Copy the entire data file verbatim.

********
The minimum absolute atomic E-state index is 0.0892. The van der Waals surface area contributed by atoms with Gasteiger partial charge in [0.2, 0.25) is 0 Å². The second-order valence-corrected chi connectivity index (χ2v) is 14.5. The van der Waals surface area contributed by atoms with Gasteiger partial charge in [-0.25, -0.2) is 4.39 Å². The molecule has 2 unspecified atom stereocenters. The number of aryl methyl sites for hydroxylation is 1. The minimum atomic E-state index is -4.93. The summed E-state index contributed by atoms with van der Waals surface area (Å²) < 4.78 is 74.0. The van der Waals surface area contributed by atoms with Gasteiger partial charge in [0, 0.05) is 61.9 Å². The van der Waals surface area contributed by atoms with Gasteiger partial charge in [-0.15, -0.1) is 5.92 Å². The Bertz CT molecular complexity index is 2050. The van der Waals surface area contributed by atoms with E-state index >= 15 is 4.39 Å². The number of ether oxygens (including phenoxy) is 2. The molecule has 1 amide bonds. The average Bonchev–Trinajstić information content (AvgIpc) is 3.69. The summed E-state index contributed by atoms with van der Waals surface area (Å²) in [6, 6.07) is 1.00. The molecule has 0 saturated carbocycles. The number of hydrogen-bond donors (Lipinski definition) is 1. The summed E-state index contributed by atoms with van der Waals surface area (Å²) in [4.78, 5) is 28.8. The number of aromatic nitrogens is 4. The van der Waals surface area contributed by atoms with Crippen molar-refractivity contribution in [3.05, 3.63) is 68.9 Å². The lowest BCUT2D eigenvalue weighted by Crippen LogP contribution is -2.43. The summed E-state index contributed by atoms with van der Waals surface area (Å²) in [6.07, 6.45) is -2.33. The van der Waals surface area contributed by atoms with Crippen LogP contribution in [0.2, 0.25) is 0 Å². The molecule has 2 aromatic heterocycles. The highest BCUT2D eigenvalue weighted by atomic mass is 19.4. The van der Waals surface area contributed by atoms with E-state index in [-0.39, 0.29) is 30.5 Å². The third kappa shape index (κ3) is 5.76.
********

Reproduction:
The minimum absolute atomic E-state index is 0.0892. The van der Waals surface area contributed by atoms with Gasteiger partial charge in [0.2, 0.25) is 0 Å². The second-order valence-corrected chi connectivity index (χ2v) is 14.5. The van der Waals surface area contributed by atoms with Gasteiger partial charge in [-0.25, -0.2) is 4.39 Å². The molecule has 2 unspecified atom stereocenters. The number of aryl methyl sites for hydroxylation is 1. The minimum atomic E-state index is -4.93. The summed E-state index contributed by atoms with van der Waals surface area (Å²) < 4.78 is 74.0. The van der Waals surface area contributed by atoms with Gasteiger partial charge in [0, 0.05) is 61.9 Å². The van der Waals surface area contributed by atoms with Gasteiger partial charge in [-0.15, -0.1) is 5.92 Å². The Bertz CT molecular complexity index is 2050. The van der Waals surface area contributed by atoms with E-state index >= 15 is 4.39 Å². The number of ether oxygens (including phenoxy) is 2. The molecule has 1 amide bonds. The average Bonchev–Trinajstić information content (AvgIpc) is 3.69. The summed E-state index contributed by atoms with van der Waals surface area (Å²) in [6, 6.07) is 1.00. The molecule has 0 saturated carbocycles. The number of hydrogen-bond donors (Lipinski definition) is 1. The summed E-state index contributed by atoms with van der Waals surface area (Å²) in [4.78, 5) is 28.8. The number of aromatic nitrogens is 4. The van der Waals surface area contributed by atoms with Crippen molar-refractivity contribution in [3.05, 3.63) is 68.9 Å². The lowest BCUT2D eigenvalue weighted by Crippen LogP contribution is -2.43. The summed E-state index contributed by atoms with van der Waals surface area (Å²) in [6.07, 6.45) is -2.33. The van der Waals surface area contributed by atoms with Crippen LogP contribution in [0.2, 0.25) is 0 Å². The molecule has 2 aromatic heterocycles. The highest BCUT2D eigenvalue weighted by atomic mass is 19.4. The van der Waals surface area contributed by atoms with E-state index in [-0.39, 0.29) is 30.5 Å². The third kappa shape index (κ3) is 5.76.